Congratulations to the St. Petersburg Times and its "Truth-O-Meter" analysis
of attacks in the presidential campaign. Instead of letting things slide into a metaphorical freeway pile-up, the paper is keeping a record of candidates accusing each other about this, that, or the other thing. The ratings of factual veracity go from True to Liar, Liar, Pants on Fire.
Labels: news, newspapers, Politics
Obama: I Borrowed
Senator Barack Obama borrowed some lines from Deval Patrick, who is his friend as well as Massachusetts governor, according to this AP story
. Apparently, Obama said that it's not a big deal, though he says that he should have given credit. Glad to know that he's so open-minded about it. The Clinton campaign went on a moderate attack, with a spokesperson saying, "If your whole candidacy is about words, those words should be your own. That's what I think." Oh, wait, did maybe someone tell him to say that? Does the spokesman now have to provide credit? And has Clinton ever used a phrase from someone else? I can see it now, we're going to move into an era where stump speeches will all need footnotes.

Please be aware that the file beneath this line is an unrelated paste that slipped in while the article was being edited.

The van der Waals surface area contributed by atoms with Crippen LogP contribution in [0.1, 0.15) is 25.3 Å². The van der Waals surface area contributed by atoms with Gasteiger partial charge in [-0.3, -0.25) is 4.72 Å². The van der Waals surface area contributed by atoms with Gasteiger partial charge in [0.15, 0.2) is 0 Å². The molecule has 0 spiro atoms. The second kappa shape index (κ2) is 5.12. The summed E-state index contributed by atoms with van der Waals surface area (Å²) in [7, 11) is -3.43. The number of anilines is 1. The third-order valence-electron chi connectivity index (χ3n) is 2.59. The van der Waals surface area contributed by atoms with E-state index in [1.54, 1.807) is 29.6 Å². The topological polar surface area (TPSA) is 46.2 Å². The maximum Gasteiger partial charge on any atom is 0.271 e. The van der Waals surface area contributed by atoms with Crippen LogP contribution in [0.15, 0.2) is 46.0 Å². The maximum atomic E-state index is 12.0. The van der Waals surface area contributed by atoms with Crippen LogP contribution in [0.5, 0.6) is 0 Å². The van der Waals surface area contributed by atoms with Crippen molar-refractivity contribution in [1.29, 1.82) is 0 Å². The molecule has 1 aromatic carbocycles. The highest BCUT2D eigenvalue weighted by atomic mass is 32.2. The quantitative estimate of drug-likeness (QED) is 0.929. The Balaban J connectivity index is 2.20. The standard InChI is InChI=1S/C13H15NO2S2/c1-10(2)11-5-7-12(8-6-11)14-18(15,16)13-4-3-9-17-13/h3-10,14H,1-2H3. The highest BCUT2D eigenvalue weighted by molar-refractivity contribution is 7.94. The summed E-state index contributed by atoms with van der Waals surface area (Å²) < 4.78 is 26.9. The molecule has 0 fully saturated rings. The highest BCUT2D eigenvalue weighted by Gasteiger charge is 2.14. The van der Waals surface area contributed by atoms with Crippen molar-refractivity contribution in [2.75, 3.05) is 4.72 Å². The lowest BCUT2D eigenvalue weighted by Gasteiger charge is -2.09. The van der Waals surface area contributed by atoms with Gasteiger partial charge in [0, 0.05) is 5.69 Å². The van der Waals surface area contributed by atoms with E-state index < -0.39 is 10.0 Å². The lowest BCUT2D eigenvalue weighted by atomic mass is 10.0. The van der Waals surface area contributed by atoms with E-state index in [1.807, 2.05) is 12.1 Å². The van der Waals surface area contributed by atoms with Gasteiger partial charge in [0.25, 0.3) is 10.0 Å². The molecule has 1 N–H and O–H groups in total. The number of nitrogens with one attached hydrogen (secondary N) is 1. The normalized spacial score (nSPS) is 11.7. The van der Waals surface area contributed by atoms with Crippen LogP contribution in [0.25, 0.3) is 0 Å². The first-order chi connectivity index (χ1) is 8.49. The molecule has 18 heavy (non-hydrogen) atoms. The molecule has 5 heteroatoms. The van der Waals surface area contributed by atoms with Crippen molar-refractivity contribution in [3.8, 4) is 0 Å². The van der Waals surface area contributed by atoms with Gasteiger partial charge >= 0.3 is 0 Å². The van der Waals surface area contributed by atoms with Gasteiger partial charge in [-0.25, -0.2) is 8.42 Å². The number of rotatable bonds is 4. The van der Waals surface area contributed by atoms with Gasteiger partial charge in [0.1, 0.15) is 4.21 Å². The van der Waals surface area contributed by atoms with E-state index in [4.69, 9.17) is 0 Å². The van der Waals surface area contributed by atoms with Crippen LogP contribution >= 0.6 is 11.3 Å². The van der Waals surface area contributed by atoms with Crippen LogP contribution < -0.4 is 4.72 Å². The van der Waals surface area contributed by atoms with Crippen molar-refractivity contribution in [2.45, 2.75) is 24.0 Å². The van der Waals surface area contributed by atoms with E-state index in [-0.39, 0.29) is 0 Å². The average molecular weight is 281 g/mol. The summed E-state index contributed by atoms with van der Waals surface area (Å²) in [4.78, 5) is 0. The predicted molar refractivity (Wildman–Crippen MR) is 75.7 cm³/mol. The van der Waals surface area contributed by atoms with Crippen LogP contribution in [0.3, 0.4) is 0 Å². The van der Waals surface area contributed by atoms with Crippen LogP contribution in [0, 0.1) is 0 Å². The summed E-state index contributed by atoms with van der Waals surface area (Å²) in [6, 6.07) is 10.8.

Labels: Politics, speech
One More Thought About Political "Experience"
I keep hearing presidential candidates tossing about the word experience, but in a very loose manner. Clinton, for example, touts that she'd be ready to go because, well, she was around the White House before. That may be so, but the argument strikes me as equivalent to the spouse of a world reknown cardiac surgeon saying, "I'll be performing the open heart surgery because, after all, I've been around the business for so many years." All the same, I think I'd rather have the surgeon. Secondary exposure is not the same as primary experience.
And then we have Mitt Romney criticizing Clinton on the same grounds. Here's most of the text from his new TV ad:
Hillary Clinton wants to run the largestenterprise in the world. She hasn't run a corner store. She hasn't run astate. She hasn't run a city.